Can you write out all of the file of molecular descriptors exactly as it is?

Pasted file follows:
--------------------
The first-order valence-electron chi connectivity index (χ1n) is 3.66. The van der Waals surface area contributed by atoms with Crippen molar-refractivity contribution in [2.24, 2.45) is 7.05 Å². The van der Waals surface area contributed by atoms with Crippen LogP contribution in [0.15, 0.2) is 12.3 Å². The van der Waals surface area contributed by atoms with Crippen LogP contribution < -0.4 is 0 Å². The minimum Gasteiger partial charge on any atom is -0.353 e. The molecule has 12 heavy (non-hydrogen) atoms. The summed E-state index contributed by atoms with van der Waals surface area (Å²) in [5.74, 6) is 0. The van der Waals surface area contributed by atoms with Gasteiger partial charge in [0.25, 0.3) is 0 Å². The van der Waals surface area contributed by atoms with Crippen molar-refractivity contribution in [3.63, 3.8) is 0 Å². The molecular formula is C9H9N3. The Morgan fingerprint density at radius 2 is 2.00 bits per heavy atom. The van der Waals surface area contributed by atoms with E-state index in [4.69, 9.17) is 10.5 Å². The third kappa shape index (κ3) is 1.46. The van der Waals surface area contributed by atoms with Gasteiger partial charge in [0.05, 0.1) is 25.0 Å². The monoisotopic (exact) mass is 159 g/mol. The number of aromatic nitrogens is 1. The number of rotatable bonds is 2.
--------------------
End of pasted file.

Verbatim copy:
The first-order valence-electron chi connectivity index (χ1n) is 3.66. The van der Waals surface area contributed by atoms with Crippen molar-refractivity contribution in [2.24, 2.45) is 7.05 Å². The van der Waals surface area contributed by atoms with Crippen LogP contribution in [0.15, 0.2) is 12.3 Å². The van der Waals surface area contributed by atoms with Crippen LogP contribution < -0.4 is 0 Å². The minimum Gasteiger partial charge on any atom is -0.353 e. The molecule has 12 heavy (non-hydrogen) atoms. The summed E-state index contributed by atoms with van der Waals surface area (Å²) in [5.74, 6) is 0. The van der Waals surface area contributed by atoms with Gasteiger partial charge in [0.25, 0.3) is 0 Å². The van der Waals surface area contributed by atoms with Crippen molar-refractivity contribution in [3.63, 3.8) is 0 Å². The molecular formula is C9H9N3. The Morgan fingerprint density at radius 2 is 2.00 bits per heavy atom. The van der Waals surface area contributed by atoms with E-state index in [4.69, 9.17) is 10.5 Å². The third kappa shape index (κ3) is 1.46. The van der Waals surface area contributed by atoms with Gasteiger partial charge in [0.05, 0.1) is 25.0 Å². The monoisotopic (exact) mass is 159 g/mol. The number of aromatic nitrogens is 1. The number of rotatable bonds is 2.